Intermediate Algebra
Tutorial 28: Factoring Trinomials

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Learning Objectives
After completing this tutorial, you should be able to:
 Factor a trinomial of the form .
 Factor a trinomial of the form .
 Factor using substitution.
 Indicate if a polynomial is a prime polynomial.

Introduction
In this tutorial we add on to your factoring repertoire
by talking
about factoring trinomials. Basically, you will be doing the FOIL
method backwards. This is one of those things that just takes
practice
to master. Make sure that you work through the
problems
on this page as well as any that you teacher may have assigned you. You
never know when your math skills will be put to the test. Now
let's
get to factoring these trinomials.

Tutorial
Factoring
Trinomials of
the Form
(Where the number in front of x squared is 1)

Basically, we are reversing the FOIL method to get
our factored
form. We are looking for two binomials that when you multiply
them
you get the given trinomial.
Step 1: Set up a product of two ( )
where each will
hold two terms.
It will look like this:
( )(
). 
Step 2: Find the factors that go in
the first positions.
To get the x squared (which is the F in
FOIL), we would have to have an x in
the first
positions in each ( ).
So it would look like this: (x
)(x ). 
Step 3: Find the factors that
go in the last
positions.
The factors that would go in the last position
would have to be two
expressions such that their product equals c (the constant) and at the same time their sum equals b (number in front of x term).
As you are finding these factors, you have to
consider the sign of the
expressions:
If c is positive,
your factors are going to both have the same sign depending on b’s
sign. If c is negative,
your factors are going to have opposite signs depending on b’s
sign. 


Example
1: Factor the trinomial . 
Note that this trinomial does not have a GCF.
So we go right into factoring the trinomial of the
form . 
Step 1: Set up a product of two ( )
where each will
hold two terms. 
It will look like
this:
(
)( ) 
Step 2: Find the factors that go in
the first positions. 
Since we have y squared as our first term, we will need
the following:
(y
)(y ) 
Step 3: Find the factors that
go in the last
positions. 
We need two numbers whose product is 6 and sum is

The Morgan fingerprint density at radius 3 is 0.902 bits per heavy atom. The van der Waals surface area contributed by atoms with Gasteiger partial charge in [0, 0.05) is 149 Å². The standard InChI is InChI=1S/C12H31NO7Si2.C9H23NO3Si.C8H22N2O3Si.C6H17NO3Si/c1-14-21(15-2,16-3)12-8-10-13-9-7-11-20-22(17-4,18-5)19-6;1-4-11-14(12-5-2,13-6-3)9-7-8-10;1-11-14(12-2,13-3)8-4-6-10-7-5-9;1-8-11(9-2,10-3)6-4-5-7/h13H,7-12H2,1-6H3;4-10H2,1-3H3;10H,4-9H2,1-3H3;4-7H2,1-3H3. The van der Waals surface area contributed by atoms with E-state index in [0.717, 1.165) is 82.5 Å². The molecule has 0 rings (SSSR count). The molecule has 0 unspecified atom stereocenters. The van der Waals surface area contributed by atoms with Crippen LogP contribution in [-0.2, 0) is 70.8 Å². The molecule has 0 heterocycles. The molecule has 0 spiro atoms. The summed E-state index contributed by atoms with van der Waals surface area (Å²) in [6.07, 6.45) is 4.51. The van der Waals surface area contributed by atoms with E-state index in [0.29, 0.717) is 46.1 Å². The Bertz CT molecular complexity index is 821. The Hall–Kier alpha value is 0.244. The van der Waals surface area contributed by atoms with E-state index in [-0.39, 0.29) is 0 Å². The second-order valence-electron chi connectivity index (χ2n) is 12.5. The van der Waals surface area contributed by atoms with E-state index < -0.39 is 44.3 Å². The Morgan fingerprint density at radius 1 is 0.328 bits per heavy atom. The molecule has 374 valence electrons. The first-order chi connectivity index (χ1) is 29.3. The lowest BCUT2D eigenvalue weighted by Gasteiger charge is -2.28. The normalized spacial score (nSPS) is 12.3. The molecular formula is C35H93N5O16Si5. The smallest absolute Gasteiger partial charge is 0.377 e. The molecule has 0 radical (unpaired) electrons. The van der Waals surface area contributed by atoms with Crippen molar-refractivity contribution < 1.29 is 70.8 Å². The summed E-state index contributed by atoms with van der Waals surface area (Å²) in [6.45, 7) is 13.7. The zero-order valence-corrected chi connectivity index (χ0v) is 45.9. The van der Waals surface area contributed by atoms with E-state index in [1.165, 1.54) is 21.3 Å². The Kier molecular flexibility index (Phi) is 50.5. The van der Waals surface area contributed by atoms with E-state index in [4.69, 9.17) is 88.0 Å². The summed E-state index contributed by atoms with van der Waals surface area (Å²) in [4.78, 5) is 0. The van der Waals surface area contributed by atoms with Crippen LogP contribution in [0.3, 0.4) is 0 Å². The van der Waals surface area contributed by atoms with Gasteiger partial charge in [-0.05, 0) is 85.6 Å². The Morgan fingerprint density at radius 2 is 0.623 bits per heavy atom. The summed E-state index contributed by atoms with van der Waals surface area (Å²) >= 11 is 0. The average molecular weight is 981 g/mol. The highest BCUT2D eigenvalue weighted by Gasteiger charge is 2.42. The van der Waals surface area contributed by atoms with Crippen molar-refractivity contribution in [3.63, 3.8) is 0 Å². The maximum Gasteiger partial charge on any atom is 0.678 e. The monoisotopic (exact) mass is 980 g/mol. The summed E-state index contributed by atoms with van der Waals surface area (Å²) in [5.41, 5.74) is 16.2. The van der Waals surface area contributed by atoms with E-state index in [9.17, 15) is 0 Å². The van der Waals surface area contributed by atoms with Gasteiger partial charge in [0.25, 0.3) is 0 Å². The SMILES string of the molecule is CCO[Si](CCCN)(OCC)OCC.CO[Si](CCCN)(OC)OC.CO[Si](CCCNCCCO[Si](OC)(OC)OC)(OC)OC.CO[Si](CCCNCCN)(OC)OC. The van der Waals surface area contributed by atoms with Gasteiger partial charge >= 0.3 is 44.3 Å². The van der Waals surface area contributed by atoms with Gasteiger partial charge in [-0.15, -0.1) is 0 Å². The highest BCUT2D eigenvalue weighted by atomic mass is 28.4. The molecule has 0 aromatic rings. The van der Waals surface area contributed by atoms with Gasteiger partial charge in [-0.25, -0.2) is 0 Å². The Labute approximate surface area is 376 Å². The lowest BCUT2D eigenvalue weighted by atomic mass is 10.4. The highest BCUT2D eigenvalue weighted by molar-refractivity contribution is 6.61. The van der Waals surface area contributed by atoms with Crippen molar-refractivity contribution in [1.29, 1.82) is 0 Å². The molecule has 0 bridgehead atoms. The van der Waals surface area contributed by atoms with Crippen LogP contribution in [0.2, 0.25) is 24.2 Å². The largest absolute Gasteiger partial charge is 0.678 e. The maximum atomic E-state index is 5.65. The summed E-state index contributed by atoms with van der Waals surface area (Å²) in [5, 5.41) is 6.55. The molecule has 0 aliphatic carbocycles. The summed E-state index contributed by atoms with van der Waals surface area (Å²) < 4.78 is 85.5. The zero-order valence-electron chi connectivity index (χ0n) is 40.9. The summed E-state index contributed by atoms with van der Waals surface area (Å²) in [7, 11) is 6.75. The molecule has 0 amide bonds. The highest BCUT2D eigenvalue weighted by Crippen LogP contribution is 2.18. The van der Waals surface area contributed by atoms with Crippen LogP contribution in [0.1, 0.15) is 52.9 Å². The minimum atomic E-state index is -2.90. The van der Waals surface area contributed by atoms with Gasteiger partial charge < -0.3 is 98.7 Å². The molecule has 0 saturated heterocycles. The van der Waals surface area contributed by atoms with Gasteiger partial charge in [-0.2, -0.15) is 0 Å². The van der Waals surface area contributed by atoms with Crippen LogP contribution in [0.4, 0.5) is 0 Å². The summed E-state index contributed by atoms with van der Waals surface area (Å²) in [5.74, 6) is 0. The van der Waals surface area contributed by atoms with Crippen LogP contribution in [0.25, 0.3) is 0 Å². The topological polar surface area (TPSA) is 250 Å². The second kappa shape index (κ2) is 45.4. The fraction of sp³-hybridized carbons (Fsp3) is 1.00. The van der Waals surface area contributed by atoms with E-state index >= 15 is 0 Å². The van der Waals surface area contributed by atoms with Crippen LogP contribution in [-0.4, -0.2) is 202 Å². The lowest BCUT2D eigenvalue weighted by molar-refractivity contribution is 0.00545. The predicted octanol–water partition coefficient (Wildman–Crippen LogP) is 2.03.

5. That
would have to be 2 and 3.
Putting that into our factors we get: 

*2 and 3 are two numbers whose
prod. is
6 and sum is 5

Note that if we would multiply this out, we would get
the original
trinomial. 
Example
2: Factor the trinomial 

*Factor out the GCF of 2y

We are not finished, we can still factor the
trinomial. It is
of the form .
Anytime you are factoring, you need to make sure that
you factor everything
that is factorable. Sometimes you end up having to do several
steps
of factoring before you are done. 
Step 1 (trinomial): Set up a product
of two ( ) where
each will hold two terms. 
It will look like this: 2y(
)( ) 
Step 2 (trinomial): Find the factors
that go in the
first positions. 
Since we have x squared as our first term, we will need
the following:
2y(x
)(x ) 
Step 3 (trinomial): Find the
factors that go
in the last positions. 
We need two numbers whose product is 20 and sum is
1. That
would have to be 5 and 4.
Putting that into our factors we get: 

*5 and 4 are two numbers whose
prod. is 20 and sum is 1

Note that if we would multiply this out, we would get
the original
trinomial. 
Factoring Trinomials of the Form
(where a does not
equal 1)

Again, this is the reverse of the FOIL method.
The difference between this trinomial and the one
discussed above, is
there is a number other than 1 in front of the x squared. This means, that not only do
you
need to find factors of c, but also a.
Step 1: Set up a product of two
( ) where each
will hold two terms.
It will look like this
( )(
) 
Step 2: Use trial and error to find
the factors needed.
The factors of a will
go in the first
terms of the binomials and the factors of c will go in the last terms of the binomials.
The trick is to get the right combination of these
factors. You
can check this by applying the FOIL method. If your product comes
out to be the trinomial you started with, you have the right
combination
of factors. If the product does not come out to be the given
trinomial,
then you need to try again. 

Example
3: Factor the trinomial . 
Note that this trinomial does not have a GCF.
So we go right into factoring the trinomial of the
form . 
Step 1: Set up a product of
two ( ) where each
will hold two terms. 
It will look like this:
(
)( ) 
Step 2: Use trial and error to find
the factors needed. 
In the first terms of the binomials, we need factors
of 3 x squared. This would have to be 3x and x.
In the second terms of the binomials, we need factors
of 2.
This would have to be 2 and 1. I used negatives here because
the
middle term is negative.
Also, we need to make sure that we get the right
combination of these
factors so that when we multiply them out we get . 
Possible Factors


First try:

This is not our original polynomial.
So we need to try again.

Second try:

This is our original polynomial.
So this is the correct combination of factors for this polynomial. 
This process takes some
practice. After
a while you will get used to it and be able to come up with the right
factor
on the first try. 
Example
4: Factor the trinomial 
Note that this trinomial does not have a GCF.
So we go right into factoring the trinomial of the
form 
Step 1: Set up a product of
two ( ) where each
will hold two terms. 
It will look like this:
(
)( )